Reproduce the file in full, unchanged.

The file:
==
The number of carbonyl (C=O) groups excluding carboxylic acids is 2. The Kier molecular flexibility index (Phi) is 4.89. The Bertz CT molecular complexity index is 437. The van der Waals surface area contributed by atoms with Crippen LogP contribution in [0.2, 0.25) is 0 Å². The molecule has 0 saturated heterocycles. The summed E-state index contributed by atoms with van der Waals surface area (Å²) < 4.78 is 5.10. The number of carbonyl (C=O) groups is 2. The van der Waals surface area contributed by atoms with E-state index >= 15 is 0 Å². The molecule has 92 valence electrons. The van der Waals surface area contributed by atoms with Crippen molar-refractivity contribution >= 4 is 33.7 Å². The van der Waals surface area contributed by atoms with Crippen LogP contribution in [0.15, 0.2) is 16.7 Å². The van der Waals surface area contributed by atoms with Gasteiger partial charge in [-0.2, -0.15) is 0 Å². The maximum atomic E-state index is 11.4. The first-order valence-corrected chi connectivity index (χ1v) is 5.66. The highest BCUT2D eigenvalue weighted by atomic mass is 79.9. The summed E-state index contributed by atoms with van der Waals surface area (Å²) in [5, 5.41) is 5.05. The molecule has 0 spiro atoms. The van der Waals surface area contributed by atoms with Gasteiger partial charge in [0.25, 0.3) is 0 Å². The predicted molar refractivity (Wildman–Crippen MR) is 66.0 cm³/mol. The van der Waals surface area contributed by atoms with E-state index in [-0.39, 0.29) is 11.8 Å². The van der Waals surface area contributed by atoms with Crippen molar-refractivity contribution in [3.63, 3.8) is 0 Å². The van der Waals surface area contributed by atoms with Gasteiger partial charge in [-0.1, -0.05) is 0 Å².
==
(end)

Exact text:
The number of carbonyl (C=O) groups excluding carboxylic acids is 2. The Kier molecular flexibility index (Phi) is 4.89. The Bertz CT molecular complexity index is 437. The van der Waals surface area contributed by atoms with Crippen LogP contribution in [0.2, 0.25) is 0 Å². The molecule has 0 saturated heterocycles. The summed E-state index contributed by atoms with van der Waals surface area (Å²) < 4.78 is 5.10. The number of carbonyl (C=O) groups is 2. The van der Waals surface area contributed by atoms with E-state index >= 15 is 0 Å². The molecule has 92 valence electrons. The van der Waals surface area contributed by atoms with Crippen molar-refractivity contribution >= 4 is 33.7 Å². The van der Waals surface area contributed by atoms with Crippen LogP contribution in [0.15, 0.2) is 16.7 Å². The van der Waals surface area contributed by atoms with Gasteiger partial charge in [-0.2, -0.15) is 0 Å². The maximum atomic E-state index is 11.4. The first-order valence-corrected chi connectivity index (χ1v) is 5.66. The highest BCUT2D eigenvalue weighted by atomic mass is 79.9. The summed E-state index contributed by atoms with van der Waals surface area (Å²) in [5, 5.41) is 5.05. The molecule has 0 spiro atoms. The van der Waals surface area contributed by atoms with Gasteiger partial charge in [0.25, 0.3) is 0 Å². The predicted molar refractivity (Wildman–Crippen MR) is 66.0 cm³/mol. The van der Waals surface area contributed by atoms with E-state index in [-0.39, 0.29) is 11.8 Å². The van der Waals surface area contributed by atoms with Crippen molar-refractivity contribution in [3.63, 3.8) is 0 Å². The van der Waals surface area contributed by atoms with Gasteiger partial charge in [-0.1, -0.05) is 0 Å².